Hubert Humphrey and the Moral Test of Government

ImageIn politics, location is as important as it is in real estate. Hubert Humphrey was one of the great political and moral leaders of his generation. Unfortunately, he was located too closely to politicians who had more charisma and more power than he, but less vision.

No candidate for president in 1960 has a better record on civil and human rights than Hubert Humphrey, but he couldn’t match the magnetism or pocketbook of John F. Kennedy. In 1968, his presidential campaign was overshadowed by his closeness to Lyndon Johnson and Vietnam. Richard Nixon eked out a narrow victory that year, though skeptics believe that was because Nixon deviously convinced North Vietnam to ignore LBJ’s peace overtures until after the election.

Looking back, one suspects it was tragic that Hubert Humphrey was never President of the United States. His philosophy of government was not always embraced by actual Oval Office occupants:

“It was once said that the moral test of government is how that government treats those who are in the dawn of life, the children; those who are in the twilight of life, the elderly; and those who are in the shadows of life, the sick, the needy and the handicapped.”

If that sounds like ordinary political rhetoric, the difference is that Humphrey meant it. He was a profile in courage from the beginning of his career. When he was Mayor of Minneapolis in 1948, he pushed his fellow Democrats to strengthen their commitment to labor, welfare, and civil rights. He burst upon the national scene in 1948 with a firey address to the Democratic Convention in Philadelphia, calling for a stronger civil rights plank:

I do not believe that there can be any compromise of the guarantees of civil rights which I have mentioned. In spite of my desire for unanimous agreement on the platform there are some matters which I think must be stated without qualification. There can be no hedging – no watering down. There are those who say to you – we are rushing this issue of civil rights. I say we are 172 years late.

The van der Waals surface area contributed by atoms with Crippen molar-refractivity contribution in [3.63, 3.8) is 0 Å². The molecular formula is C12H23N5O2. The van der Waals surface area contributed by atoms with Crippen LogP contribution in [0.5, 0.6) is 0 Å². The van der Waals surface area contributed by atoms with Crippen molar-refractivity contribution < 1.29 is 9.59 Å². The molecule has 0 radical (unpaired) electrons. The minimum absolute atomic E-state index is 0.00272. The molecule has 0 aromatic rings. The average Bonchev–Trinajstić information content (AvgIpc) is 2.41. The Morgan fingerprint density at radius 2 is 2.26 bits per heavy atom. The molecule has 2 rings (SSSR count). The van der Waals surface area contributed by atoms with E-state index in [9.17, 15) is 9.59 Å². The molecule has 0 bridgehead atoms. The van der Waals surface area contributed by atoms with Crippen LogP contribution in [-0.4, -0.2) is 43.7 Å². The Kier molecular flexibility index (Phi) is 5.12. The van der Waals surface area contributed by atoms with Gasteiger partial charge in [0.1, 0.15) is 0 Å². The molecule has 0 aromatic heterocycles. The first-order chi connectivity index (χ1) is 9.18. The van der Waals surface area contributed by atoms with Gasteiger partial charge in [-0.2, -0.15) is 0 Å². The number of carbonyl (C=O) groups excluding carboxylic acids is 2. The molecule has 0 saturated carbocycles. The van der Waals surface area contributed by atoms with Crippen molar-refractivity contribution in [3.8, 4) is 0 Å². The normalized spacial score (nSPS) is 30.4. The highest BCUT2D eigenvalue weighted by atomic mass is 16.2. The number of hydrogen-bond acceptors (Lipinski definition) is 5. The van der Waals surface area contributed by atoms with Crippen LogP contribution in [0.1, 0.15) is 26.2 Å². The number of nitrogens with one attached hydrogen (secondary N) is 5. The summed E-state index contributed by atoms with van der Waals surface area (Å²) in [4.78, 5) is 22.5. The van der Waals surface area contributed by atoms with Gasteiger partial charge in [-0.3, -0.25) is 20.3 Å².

The speech helped precipitate the walk-out of southern delegates, who formed the Dixiecrat Party and rallied behind Strom Thurman’s presidential candidacy. The party split seemed to doom President Truman’s chances for re-election.

Humphrey’s speech may have annoyed Truman, who did win the 1948 election, but it propelled him into the U.S. Senate. His progressive record commanded national attention and in 1960 he ran unsuccessfully for president in primaries that were dominated by John Kennedy.

ImageHumphrey continued in the Senate during the Kennedy years and I wrote to him on several occasions, usually eliciting a thoughtful response from him.

In 1964, Humphrey spearheaded support for Lyndon Johnson’s Great Society legislation, including the Civil Rights Act of 1964.

Both Humphrey and the president realized the bill would not be supported by southern Democrats. LBJ recruited Republican leader Everett Dirksen to bring moderate Republicans into the fold, and Humphrey played a pivotal role in bringing the bill to the president’s desk for signing.

LBJ rewarded Humphrey by naming him vice president inn the 1964 election. For the most part, Humphrey was treated badly by Johnson — who, as a former vice president himself, should have known better. But Humphrey was a loyal supporter of the president and his Great Society.

Humphrey’s loyalty included support for Johnson’s Vietnam policy. There is a sad footnote to his vice presidency in which Humphrey was invited to address the general assembly of the National Council of Churches, a long-time progressive ally. He may have been expecting a friendly reception, but the faith leaders lambasted the administration’s “immoral war.”

Humphrey was re-elected to the senate after his difficult turn as vice president and he continued to serve with distinction. After the election of 1976, when Jimmy Carter defeated Gerald Ford, Humphrey paid a friendly visit to the outgoing president.

“I only wish I had had more time,” Ford told him.

“Aw, Mr. President, don’t complain,” Humphrey said. “I would have given anything for a day in this office.”

Looking back, I have no doubt this country would have been much better off if Hubert Humphrey had indeed been our president, if only for a day.

About Philip E Jenks

Philip, a synodical deacon in the ELCA Metropolitan New York synod, is a retired communicator for American Baptist Churches USA, the U.S. Conference for the World Council of Churches, the U.S. National Council of Churches, and two Philadelphia area daily newspapers. He and his spouse, the Rev. Dr. Martha M. Cruz, are the parents of six adults and are members of St. Paul's Evangelical Lutheran Church in Rye Brook, N.Y. They live in Port Chester, N.Y.
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